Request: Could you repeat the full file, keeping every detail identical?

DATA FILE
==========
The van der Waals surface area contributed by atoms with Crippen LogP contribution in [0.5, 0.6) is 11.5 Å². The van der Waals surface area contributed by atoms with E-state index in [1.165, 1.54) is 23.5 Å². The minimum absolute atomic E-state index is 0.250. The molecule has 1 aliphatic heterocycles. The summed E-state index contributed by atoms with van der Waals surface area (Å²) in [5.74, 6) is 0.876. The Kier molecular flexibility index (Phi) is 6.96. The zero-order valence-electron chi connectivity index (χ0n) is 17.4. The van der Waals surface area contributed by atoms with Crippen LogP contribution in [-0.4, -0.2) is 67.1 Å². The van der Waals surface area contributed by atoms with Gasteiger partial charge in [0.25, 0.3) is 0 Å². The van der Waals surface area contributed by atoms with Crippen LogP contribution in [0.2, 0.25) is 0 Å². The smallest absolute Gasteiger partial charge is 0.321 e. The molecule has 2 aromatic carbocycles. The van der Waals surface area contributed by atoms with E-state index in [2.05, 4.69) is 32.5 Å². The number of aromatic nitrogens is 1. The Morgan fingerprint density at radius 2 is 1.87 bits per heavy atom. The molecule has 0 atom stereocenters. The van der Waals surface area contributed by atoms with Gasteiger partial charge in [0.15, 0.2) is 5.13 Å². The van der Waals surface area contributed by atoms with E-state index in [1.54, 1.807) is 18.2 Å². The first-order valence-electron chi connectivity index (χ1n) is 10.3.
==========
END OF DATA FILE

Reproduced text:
The van der Waals surface area contributed by atoms with Crippen LogP contribution in [0.5, 0.6) is 11.5 Å². The van der Waals surface area contributed by atoms with E-state index in [1.165, 1.54) is 23.5 Å². The minimum absolute atomic E-state index is 0.250. The molecule has 1 aliphatic heterocycles. The summed E-state index contributed by atoms with van der Waals surface area (Å²) in [5.74, 6) is 0.876. The Kier molecular flexibility index (Phi) is 6.96. The zero-order valence-electron chi connectivity index (χ0n) is 17.4. The van der Waals surface area contributed by atoms with Crippen LogP contribution in [-0.4, -0.2) is 67.1 Å². The van der Waals surface area contributed by atoms with Gasteiger partial charge in [0.25, 0.3) is 0 Å². The van der Waals surface area contributed by atoms with Crippen LogP contribution in [0.2, 0.25) is 0 Å². The smallest absolute Gasteiger partial charge is 0.321 e. The molecule has 2 aromatic carbocycles. The van der Waals surface area contributed by atoms with E-state index in [2.05, 4.69) is 32.5 Å². The number of aromatic nitrogens is 1. The Morgan fingerprint density at radius 2 is 1.87 bits per heavy atom. The molecule has 0 atom stereocenters. The van der Waals surface area contributed by atoms with Gasteiger partial charge in [0.15, 0.2) is 5.13 Å². The van der Waals surface area contributed by atoms with E-state index in [1.54, 1.807) is 18.2 Å². The first-order valence-electron chi connectivity index (χ1n) is 10.3.